Monday, March 15th, marked the ten-year anniversary of my breast cancer diagnosis. It happened over spring break in 2011 on my first-born child’s birthday. It was a surreal day, and one that significantly altered the course of my life. I had “the good kind” of cancer, ductal carcinoma in situ, and managed to get through it with only a partial mastectomy and one week of radiation. As I’ve witnessed close friends navigate their cancer experiences with considerably more suffering, and loss of life for one friend, my gratitude for the simplicity of my own experience has been ever-present.
The morning I received the call, two thoughts were crystal clear. I embraced cancer as my path at that time, stepping into it as I would a practice. Additionally, I knew I needed to create space for art to be a part of my healing process. To make that happen, I drove to the art store and purchased a blank journal to hold my journey’s images and writings. In the weeks that followed, making art played a primary role in how I processed all that was happening to me.
Looking back at this time, I can honestly say that it was one of the greatest gifts of my life. First and foremost, I realized how much I was loved. Messages and support arrived continually, with words of encouragement. So I wouldn’t forget this, I printed pages of email messages received and used them as the background for art journal pages. It was a time when I learned to receive, which was a big adjustment. The whole experience was an in-my-face reminder to take better care of myself.
I began my morning walking practice at that time and refined my nutritional plan. My calendar and activities/responsibilities were examined thoroughly to see what could be eliminated or revised to reduce stress. I took a good hard look at who and what was taking up my time.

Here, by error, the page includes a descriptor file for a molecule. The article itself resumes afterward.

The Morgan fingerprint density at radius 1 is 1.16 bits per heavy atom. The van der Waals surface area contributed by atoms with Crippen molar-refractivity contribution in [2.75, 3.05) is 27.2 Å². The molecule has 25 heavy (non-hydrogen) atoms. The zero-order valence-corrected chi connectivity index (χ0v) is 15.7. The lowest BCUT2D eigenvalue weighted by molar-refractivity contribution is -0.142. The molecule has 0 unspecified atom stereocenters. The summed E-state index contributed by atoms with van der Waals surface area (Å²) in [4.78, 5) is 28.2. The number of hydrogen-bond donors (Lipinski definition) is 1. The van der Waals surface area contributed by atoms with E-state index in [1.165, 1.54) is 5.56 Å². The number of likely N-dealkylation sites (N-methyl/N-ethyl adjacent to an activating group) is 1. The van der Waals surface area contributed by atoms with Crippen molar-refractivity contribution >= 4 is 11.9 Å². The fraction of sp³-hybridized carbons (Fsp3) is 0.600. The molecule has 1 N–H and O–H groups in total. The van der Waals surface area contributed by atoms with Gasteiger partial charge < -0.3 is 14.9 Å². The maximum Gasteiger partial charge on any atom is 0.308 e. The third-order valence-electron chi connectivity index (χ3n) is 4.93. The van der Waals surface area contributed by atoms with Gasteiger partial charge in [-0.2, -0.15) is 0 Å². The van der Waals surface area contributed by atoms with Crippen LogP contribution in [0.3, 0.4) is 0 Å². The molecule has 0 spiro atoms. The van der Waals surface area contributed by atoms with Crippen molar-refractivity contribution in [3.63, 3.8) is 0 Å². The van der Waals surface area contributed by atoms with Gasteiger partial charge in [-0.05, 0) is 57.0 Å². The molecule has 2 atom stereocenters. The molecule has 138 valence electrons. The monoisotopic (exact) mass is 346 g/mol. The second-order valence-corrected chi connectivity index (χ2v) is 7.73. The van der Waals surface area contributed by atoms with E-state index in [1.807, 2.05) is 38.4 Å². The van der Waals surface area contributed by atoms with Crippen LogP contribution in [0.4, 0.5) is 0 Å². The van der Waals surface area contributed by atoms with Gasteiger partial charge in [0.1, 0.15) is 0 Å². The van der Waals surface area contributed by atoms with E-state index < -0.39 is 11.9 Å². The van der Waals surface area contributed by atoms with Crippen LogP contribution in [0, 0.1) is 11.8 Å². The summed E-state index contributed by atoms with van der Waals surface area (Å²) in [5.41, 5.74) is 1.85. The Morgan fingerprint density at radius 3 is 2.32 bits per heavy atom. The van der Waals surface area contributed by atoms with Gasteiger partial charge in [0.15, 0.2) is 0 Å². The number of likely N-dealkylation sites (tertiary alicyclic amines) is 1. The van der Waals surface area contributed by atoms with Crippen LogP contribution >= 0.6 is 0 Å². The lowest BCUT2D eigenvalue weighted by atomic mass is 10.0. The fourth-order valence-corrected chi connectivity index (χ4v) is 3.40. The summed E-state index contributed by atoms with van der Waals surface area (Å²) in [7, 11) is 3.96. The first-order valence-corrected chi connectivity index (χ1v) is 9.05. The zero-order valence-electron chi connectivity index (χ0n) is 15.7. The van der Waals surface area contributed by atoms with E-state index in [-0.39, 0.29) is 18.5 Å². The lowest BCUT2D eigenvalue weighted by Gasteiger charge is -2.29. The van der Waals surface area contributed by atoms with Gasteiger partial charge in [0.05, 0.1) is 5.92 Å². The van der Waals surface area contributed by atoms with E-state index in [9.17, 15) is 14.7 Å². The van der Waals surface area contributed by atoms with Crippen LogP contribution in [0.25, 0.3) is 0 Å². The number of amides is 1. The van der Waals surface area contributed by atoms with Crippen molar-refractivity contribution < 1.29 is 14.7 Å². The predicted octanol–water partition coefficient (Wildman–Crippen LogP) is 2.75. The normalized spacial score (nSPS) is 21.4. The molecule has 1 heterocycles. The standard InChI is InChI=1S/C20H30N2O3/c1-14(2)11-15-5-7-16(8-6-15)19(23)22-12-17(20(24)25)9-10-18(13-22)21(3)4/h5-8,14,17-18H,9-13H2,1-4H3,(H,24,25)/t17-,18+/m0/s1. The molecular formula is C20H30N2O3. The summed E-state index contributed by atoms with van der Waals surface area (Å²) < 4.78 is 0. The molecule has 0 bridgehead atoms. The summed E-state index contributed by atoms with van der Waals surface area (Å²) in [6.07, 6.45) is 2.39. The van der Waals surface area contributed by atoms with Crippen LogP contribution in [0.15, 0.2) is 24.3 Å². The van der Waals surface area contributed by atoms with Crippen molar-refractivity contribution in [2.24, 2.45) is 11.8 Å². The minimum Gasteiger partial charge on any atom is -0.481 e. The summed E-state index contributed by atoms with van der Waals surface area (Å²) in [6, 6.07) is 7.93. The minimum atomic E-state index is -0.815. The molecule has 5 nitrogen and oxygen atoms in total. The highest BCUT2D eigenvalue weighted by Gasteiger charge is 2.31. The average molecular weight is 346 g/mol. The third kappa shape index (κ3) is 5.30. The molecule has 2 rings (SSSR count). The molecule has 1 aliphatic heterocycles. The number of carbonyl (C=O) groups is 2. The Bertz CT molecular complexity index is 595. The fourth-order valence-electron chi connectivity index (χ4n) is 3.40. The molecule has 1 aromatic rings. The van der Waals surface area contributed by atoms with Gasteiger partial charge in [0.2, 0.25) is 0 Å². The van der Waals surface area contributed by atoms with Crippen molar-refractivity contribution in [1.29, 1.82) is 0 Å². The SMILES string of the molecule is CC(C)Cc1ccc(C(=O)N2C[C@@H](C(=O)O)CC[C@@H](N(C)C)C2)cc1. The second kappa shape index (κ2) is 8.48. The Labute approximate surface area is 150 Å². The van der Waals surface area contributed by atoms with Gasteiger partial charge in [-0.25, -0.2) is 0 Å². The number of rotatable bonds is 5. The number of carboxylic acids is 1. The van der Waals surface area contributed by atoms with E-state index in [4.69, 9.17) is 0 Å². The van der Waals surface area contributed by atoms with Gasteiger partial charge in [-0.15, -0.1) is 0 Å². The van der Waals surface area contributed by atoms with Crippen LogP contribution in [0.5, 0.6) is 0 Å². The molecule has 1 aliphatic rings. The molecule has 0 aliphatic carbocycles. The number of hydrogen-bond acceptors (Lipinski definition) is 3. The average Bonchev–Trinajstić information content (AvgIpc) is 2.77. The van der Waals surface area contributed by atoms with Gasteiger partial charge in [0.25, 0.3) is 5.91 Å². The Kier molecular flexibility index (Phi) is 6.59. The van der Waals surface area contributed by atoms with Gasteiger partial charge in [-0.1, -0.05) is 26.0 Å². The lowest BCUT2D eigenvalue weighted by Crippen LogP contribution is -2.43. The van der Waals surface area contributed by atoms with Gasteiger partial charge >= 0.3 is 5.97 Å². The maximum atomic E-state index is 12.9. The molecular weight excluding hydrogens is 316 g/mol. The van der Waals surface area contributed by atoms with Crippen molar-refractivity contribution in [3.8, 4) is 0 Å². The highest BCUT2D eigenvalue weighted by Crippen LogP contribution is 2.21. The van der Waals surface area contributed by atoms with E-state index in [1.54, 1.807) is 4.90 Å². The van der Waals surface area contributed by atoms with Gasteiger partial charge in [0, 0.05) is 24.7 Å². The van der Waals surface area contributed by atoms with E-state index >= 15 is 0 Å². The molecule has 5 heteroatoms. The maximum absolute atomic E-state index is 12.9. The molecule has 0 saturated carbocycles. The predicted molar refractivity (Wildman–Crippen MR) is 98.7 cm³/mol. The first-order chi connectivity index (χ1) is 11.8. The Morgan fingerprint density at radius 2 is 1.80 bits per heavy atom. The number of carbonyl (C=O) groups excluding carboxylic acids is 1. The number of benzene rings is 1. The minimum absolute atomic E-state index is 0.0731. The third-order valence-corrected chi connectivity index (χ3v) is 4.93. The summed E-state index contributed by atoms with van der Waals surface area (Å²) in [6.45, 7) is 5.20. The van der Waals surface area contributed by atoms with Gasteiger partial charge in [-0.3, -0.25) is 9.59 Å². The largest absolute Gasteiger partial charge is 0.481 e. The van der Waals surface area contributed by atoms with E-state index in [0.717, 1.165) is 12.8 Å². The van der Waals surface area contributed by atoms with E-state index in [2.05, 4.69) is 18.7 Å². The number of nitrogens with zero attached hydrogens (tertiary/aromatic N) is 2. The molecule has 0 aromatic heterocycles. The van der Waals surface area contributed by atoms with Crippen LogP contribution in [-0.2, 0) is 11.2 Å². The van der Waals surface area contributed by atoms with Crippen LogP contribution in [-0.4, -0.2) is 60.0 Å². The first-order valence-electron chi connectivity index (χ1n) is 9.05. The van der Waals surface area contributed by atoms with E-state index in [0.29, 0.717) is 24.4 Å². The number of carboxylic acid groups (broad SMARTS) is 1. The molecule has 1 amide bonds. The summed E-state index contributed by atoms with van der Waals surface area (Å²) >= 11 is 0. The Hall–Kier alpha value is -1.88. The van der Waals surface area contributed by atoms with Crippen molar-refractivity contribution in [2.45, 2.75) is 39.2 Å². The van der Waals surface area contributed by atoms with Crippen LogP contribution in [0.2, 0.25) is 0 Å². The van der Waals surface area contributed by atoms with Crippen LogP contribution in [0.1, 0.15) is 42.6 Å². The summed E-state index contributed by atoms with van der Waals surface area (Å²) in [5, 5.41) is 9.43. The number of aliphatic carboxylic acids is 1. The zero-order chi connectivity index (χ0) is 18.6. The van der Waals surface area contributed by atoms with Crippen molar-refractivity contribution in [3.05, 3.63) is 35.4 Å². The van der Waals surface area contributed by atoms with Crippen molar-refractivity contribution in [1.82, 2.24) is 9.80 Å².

Ten years later, my life is still full, mostly with days overflowing with what I love. I’ve narrowed it down to school, family, art, a few friends, and yoga. My life feels quite satisfying right now, and I know it’s a result of the shift that cancer set in motion. Being in the personal space I occupy at the moment has a direct impact on my continuing work as founding director of Awakening Seed. I feel grateful for each new day. All the self-care I’ve cultivated for myself provides energy to support those around me. Also, I find that the clarity I’ve gained these past ten years allows me to focus on the bigger issues we need to pursue as a school, in particular around social justice. In talking with one staff member about all of this, she said that having had cancer and recovering from it “seemed to active an internal drive with the message that our work is not done. It was especially focused on the planet, recycling, growing food, and addressing humanitarian causes.” It is my intention to keep using the gift of time I received ten years to continue our work that is not done.